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Charleston Orphan House Census 1930-seeking inmates or relatives of inmates

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Re: Charleston Orphan House Census 1930-seeking inmates or relatives of inmates

Posted: 1391453616000
Classification: Query
THIS IS THE BOOK YOU WANT TO LOOK FOR: I believe it lists children's names. I haven't seen it so I'm not sure. Check the libraries, genealogy centers & SCDAH (SOUTH CAROLINA DEPT OF HISTORY & ARCHIVES below)
BOOK: History and Records of the Charleston Orphan House History, 1790-1860 by Susan L. King (Jun 1984) .
8301 Parklane Road, Columbia, SC 29223 | 803-896-6196
Records of the Commissioners of the Charleston Orphan House, 1790-1951
Records of the Commissioners of the Charleston Orphan House, 1790-1951
SCROOTS-L Archives
Archiver > SCROOTS > 2002-04 > 1018885850

From: "Janet Jilote" Email jilote at
Subject: Re: [SC] Charleston Orphan House Records
Date: Mon, 15 Apr 2002 11:50:50 -0400
References: B8DF4F23.1C72%chollp at

Your relative(s) probably knew my grandfather, as he was
in the orphan house in 1905.

"Pupils" was a nice way of saying orphans that were being

The City of Chas. Archives has copies of the Chas. Orphan
House Records, if this is in fact the same orphanage that you
were referring to... there were other orphanages.

The files on the children have request for submission, which
will list parents names (if known), in some cases notes were
taken that stated a child was illegitimate, or that a parent
ran off. Some even made statements for or against a woman's
or man's character. There were stories of bigamy. And of
course the old baby in a basket story, abandoned on a
doorstep, children without known parents. So you never know
what you may find out about your family till you search the

Some letters were written to the orphan house on behalf of
the surviving parent, since most were widowed, and approval
had to be made before children entered. I have found request
of relatives or surviving parents to withdraw the child/ren.
Letters or orders of children going to work as an
'indentured servant'. This was a way to teach a skill or
profession, or sometimes just work like heck as cheap labor
on a farm. Others like my grandfather opted to stay in
school. His father petitioned for his removal, but was
unsuccessful because of his age, illness, and the fact that
there was no woman in the household to look after the child.

There may be surprises like finding other relatives, via
permission slips for holiday visitations with aunts and/or
uncles, etc. Papers may list the names of other siblings.
Some remained in the households of the parent, others may
have been of legal age, sent to live with relatives, or
indentured to friends relatives or strangers. One of my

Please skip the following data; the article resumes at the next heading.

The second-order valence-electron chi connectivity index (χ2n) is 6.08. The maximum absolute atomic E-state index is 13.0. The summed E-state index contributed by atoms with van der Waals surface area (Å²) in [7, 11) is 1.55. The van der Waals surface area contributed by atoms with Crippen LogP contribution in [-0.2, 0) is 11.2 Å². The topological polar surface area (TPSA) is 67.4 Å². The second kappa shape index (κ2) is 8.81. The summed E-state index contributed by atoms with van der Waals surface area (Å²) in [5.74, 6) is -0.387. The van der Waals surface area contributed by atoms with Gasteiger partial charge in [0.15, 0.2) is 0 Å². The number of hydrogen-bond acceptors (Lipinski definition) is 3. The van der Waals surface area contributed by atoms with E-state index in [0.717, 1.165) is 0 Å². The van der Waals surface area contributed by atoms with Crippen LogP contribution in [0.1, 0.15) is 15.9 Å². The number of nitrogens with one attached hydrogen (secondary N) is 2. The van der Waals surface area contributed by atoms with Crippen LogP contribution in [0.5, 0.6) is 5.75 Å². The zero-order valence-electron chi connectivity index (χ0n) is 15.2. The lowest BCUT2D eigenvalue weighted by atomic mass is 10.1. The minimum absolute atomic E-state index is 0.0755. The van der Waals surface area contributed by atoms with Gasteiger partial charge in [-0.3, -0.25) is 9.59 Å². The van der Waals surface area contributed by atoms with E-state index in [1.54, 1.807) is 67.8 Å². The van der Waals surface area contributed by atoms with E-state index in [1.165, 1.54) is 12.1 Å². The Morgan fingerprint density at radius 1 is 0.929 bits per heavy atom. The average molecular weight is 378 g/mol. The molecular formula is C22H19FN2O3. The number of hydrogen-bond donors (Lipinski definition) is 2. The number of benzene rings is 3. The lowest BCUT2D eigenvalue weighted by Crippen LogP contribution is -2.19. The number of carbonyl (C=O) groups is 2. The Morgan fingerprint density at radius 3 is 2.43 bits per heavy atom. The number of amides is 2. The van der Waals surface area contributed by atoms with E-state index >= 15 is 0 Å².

cousins went to live in NC with a family I've yet to

In many cases the families were too poor to raise the
children. Some parent(s) even listed as living in the Poor
House. And then there was illness. If a mother was too ill
to care for her children, or a father too ill to work,
children were often placed in the orphan house until the
situation was better.

And then there were letters of escapes, runaways, illness
and deaths.

Some widowed parents remarried and children were removed
from the orphanage. While other children remained in the
orphanage until the legal age of 16 for boys and 18 for
girls (if my memory serves me).

The Charleston Orphan House Records were housed at the
City Archives located at:

Port City Center
701 East Bay Street
Charleston, SC.

I've heard that the Charleston Library (SC Room) will be
taking over the contents of the Archives. I don't have much
info on this. And do not know if the City Archives is still
open to the public at present, or not.

Happy Hunting ~
Janet Nielson Jilote
Charleston, South Carolina

PS: I think I have the 1910 listing of Orphans from the
Chas. Orphan House, if that would be of some use to you and
your search.

If your orphans were older and at the orphanage before 1900
I would suggest you view a copy of:

History and Records of the Charleston Orphan House
1860 -1900;
by Susan L King.
SCMAR; 929.38 Charleston, Vol. 2.

----- Original Message -----
From: Cynthia H Porcher Email chollp at
Sent: Sunday, April 14, 2002 3:22 PM
Subject: [SC] Charleston Orphan House Records

BOOK: The Charleston Orphan House, 1790-1951: Photographs and personal memories of the people and the institution by Gene McKnight (1990)

BOOK: Charleston! Charleston!: The History of a Southern City by Walter J. Frazer and Walter J. Jr. Fraser (Oct 1, 1991)

BOOK: To Hear Them Tell It: Memories of Growing Up in Charleston by Mary C. Coy (Aug 5, 2013)

BOOK: Hidden History of Old Charleston (SC) (Hidden Histories) by Good, Edward Fitzsimons and Margaret Middleton Rivers Eastman (Jun 26, 2012)

BOOK: Oration delivered on the forty-eighth anniversary of the Orphan House, in Charleston, S.C., October by Smyth Thomas (Jul 17, 2009)

INFO PROVIDED BY Karen Rourk, Ruaric, krourk1 at prodigy dot net
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